EU Steel Lobby Warns China of Complaint on Hot-Rolled Coil
1 October 2015
The European Union steel industry sounded a fresh alarm about low-priced imports of hot-rolled coil from China, signaling an imminent push for EU tariffs on Chinese producers.
Chinese shipments to the EU of hot-rolled coil, a bread-and-butter steel product used in everything from cars to construction, doubled to 660,000 metric tons last year and surged to more than 700,000 tons in the first half of 2015, according to the European Steel Association. European manufacturers include ArcelorMittal and ThyssenKrupp AG.
China now accounts for almost 5 percent of the EU market for such steel, which was worth about 10 billion euros ($11.2 billion) last year. The association, also known as Eurofer, is seeking to collect enough data to file a complaint to the European Commission alleging that Chinese exporters are selling hot-rolled coil in the EU below-cost, a practice known as dumping.
“That can be very soon, but it can also be some more months,” Axel Eggert, Eurofer’s director general, said in an interview in Brussels on Tuesday. “It’s very clear that the Chinese are undercutting production prices.”
A Eurofer dumping complaint against China over hot-rolled coil would give the commission, the 28-nation EU’s trade authority, 45 days to decide whether to open an inquiry that could ultimately expand the list of Chinese steel products subject to European import levies. The EU, whose dumping probes last as long as 15 months, already imposes anti-dumping duties against China on goods ranging from stainless steel and electrical steel to wire rod and steel wires. The Brussels-based commission doesn’t comment on potential trade cases.
An EU trade case involving Chinese hot-rolled coil would also highlight European concerns about excess capacity in the steel market in China, which accounts for about half of global production and faces the slowest economic growth in a quarter century. Chinese steel overcapacity is about 340 million tons, double the EU’s total production, according to Eurofer.
“The Chinese are offering prices which are below their and our production costs, and that is drawing down the whole market,” Eggert said. “The proliferation of steel-trade cases is just the result of this unfair trade.”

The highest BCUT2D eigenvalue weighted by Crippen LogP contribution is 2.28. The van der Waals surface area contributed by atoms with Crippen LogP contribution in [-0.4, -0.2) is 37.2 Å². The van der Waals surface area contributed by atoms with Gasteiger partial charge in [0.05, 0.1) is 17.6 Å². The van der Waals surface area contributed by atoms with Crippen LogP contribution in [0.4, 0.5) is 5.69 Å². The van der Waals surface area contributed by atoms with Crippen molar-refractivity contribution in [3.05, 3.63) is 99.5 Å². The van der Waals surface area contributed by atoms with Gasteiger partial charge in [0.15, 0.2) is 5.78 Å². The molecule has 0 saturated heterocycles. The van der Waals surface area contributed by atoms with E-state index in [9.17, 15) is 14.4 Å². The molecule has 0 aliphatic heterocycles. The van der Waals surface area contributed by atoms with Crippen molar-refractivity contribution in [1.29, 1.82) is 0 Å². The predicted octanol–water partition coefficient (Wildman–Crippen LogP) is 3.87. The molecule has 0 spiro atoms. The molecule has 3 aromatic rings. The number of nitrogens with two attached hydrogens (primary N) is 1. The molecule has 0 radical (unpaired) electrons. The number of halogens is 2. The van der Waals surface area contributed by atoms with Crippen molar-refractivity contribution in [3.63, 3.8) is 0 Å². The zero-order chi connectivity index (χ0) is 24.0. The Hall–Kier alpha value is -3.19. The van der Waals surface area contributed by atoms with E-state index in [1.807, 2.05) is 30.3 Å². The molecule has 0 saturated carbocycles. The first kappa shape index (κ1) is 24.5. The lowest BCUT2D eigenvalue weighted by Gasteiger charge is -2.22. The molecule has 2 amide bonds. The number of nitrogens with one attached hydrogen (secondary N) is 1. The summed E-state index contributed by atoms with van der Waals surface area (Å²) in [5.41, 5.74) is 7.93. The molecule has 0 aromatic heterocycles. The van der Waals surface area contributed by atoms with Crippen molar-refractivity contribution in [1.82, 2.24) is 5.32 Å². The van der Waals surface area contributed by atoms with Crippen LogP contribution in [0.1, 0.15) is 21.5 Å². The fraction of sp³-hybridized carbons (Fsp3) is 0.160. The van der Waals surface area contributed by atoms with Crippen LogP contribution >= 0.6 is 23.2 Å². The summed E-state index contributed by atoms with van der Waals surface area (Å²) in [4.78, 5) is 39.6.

EU imports of steel from China rose to 4.5 million tons last year from 1.2 million tons in 2009, giving Chinese producers such as Baoshan Iron & Steel Co., Wuhan Iron & Steel Co. and Shanxi Taigang Stainless Steel Co. an average of about 3 percent of the European market, according to Eurofer. It said Chinese steel shipments to the EU during the first half of this year reached 3.1 million tons.
Eurofer is obliged under EU rules to wait for more trade data on EU imports of Chinese hot-rolled coil before being able to file a dumping complaint to the commission, according to Eggert.
“If the situation remains as it is, then it could be just a matter of time,” he said. “We are monitoring this product and once we have a solid case, then it’s clear that we would have to go to the commission.”
While the volume of Chinese shipments so far has affected individual EU nations such as Italy, the price signal resulting from dumping has been felt across the bloc, Eggert said. The Chinese are offering hot-rolled coil in Europe for about 320 euros a ton -- and as low as 300 euros a ton in Italy -- compared to a European industry sales price of 360 euros a ton, which is itself depressed as a result of Chinese offers, according to Eggert.
“It’s a completely new evolution -- a sudden surge in imports which we have never seen before,” Eggert said.
As the EU weighs whether to recognize China as a market economy, steel trade highlights the risks for European industry as a whole of such a step, he said.
Market-economy status for China would signal more European trust in China by ensuring the EU uses Chinese data for trade investigations affecting the country. The bloc currently uses other nations’ figures to calculate anti-dumping levies against China, allowing higher duty rates.
Under the agreement that led China to join the World Trade Organization in 2001, WTO members pledged to scrap in December 2016 a shortcut for applying a non-market economy standard in calculating anti-dumping duties on China. At the same time, the expiration doesn’t grant China blanket status as a market economy.
The ambiguity has left EU policymakers assessing the legal and political implications of the whole matter. It also has prompted more than 25 European industry associations, including Eurofer, to band together to argue against any change to the status quo.
Eggert said that the Chinese government is engaged in a campaign aimed at persuading EU governments to recognize China as a market economy and that yielding to the Chinese pressure would deprive the bloc of an important trade-policy tool.
“It would lead to duties at such low levels that they are meaningless,” he said. “They are embracing us and then the embrace will become ever stronger and they will strangle us.”